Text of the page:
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I am trying to access the Documents directory and sub-directories, but every time it says access denied. I see the Exception:

System.UnauthorizedAccessException: Access to the path 'C:\Users\MyUser\Documents\My Music' is denied

Here is my code - all I am trying to do is get the total size of this directory.

class Program
{
      static void Main(string[] args)
      {
          try {
              // Make a reference to a directory.
              string path = Environment.GetFolderPath(Environment.SpecialFolder.MyDocuments);              
              DirectoryInfo di = new DirectoryInfo(path);

              // Get a reference to each file in that directory.
              FileInfo[] fiArr = di.GetFiles(".", SearchOption.AllDirectories);

              // Display the names and sizes of the files.
              Console.WriteLine("The directory {0} contains the following files:", di.Name);

              long size = 0;
              foreach (FileInfo f in fiArr)
              {
                  size += f.Length;
                  size++;
              }
              Console.WriteLine("The size of desktop files." + size);
          }
          catch(Exception e)
          {
              Console.WriteLine("Exceptions {0}" , e);
          }         
      }    
}
  • Are you running this application off of a network drive? If so, try copying it to the desktop to see if the behaviour changes. – Cameron Apr 6 '16 at 21:26
  • 2
    If you don't see it then you don't want to look into it with your code either. This is a hard link, not a directory. Use DirectoryInfo.Attributes, stay away from anything that has the System or ReparsePoint attribute. Dragons live there. – Hans Passant Apr 6 '16 at 21:34
  • Using that special folder might not be the best option for you here. Check out this question, stackoverflow.com/questions/14560884/… – Nikki9696 Apr 6 '16 at 21:34
  • Hans nailed it. If you notice, it says "My Music". That's not the physical folder -- C:\Users\YourName\Music. None of the "My " folders are the physical ones. "My Music" = "Music", "My Videos" = "Videos", etc. You can see how the link changes by navigating to it in Explorer, then click in the address bar. – Chris Fannin Apr 6 '16 at 21:43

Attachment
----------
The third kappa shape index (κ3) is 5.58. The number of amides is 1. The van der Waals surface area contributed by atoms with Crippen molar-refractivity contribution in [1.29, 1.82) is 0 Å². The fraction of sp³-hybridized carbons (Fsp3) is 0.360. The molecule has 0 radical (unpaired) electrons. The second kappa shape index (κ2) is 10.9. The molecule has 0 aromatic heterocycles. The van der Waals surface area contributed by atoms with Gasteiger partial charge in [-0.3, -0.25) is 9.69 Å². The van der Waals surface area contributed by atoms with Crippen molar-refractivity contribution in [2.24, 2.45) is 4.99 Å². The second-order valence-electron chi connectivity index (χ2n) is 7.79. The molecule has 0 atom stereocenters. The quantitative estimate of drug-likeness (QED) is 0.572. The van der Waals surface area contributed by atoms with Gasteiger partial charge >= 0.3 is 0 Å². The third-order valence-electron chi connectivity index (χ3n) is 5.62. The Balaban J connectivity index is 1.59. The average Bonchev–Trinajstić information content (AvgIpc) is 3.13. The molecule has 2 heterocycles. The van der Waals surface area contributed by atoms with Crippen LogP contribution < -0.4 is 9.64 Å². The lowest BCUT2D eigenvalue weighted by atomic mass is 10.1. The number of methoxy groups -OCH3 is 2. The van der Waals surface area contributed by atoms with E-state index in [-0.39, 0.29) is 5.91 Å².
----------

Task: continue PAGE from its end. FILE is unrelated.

• Also, since you're using the AllDirectories, there's no avoiding it. You may need to make a recursive function for the sub-directories so that you can skip those. – Chris Fannin Apr 6 '16 at 21:49
2

From what I can gather from skimming this thread it could be that these folders are soft links provided for Windows backward compatibility.

For resolving the coding problem, you could make your own recursive folder search that ignores the exceptions thrown when the current user does not have access to a given folder.

Something like this perhaps:

    static IEnumerable<FileInfo> GetAllFilesRecursive(string path)
    {
        var di = new DirectoryInfo(path);
        var files = new List<FileInfo>();
        files.AddRange(di.GetFiles("."));

        foreach (var directory in Directory.GetDirectories(path))
        {
            try
            {
                files.AddRange(GetAllFilesRecursive(directory));
            }
            catch (UnauthorizedAccessException) // ignore directories which the user does not have access to
            {}

        }
        return files;
    }

Then rewrite your code to use the new function:

    static void Main(string[] args)
    {
        try
        {
            // Make a reference to a directory.
            string path = Environment.GetFolderPath(Environment.SpecialFolder.MyDocuments);

            var fiArr = GetAllFilesRecursive(path);

            // Display the names and sizes of the files.
            Console.WriteLine("The directory {0} contains the following files:", path);

            long size = 0;
            foreach (FileInfo f in fiArr)
            {
                size += f.Length;
                size++;
            }
            Console.WriteLine("The size of desktop files." + size);
        }
        catch (Exception e)
        {
            Console.WriteLine("Exceptions {0}", e);
        }
    }  
  • Well, this one works for me. Thanks @Stokke – Taarush Jain Apr 7 '16 at 13:32
  • Cool. Happy to help! Please remember to hit the check mark to the left of the answer to accept it ;-) – Stokke Apr 12 '16 at 20:11
1

The search should be on TopDirectoryOnly and not on AllDirectories.

The problem is in this line:

FileInfo[] fiArr = di.GetFiles(".", SearchOption.AllDirectories);

Change it to:

FileInfo[] fiArr = di.GetFiles(".", SearchOption.TopDirectoryOnly);

This should work.

  • That does work for the documents folder, but not for the sub-folders in that directory. – Taarush Jain Apr 7 '16 at 13:01
0

Some SpecialFolders needs specific Admin priviledges to run without any exception. You must run your code in Admin priviledges.

  • I did that too, but it would stuck to a folder that doesn't exist physically. – Taarush Jain Apr 7 '16 at 13:00

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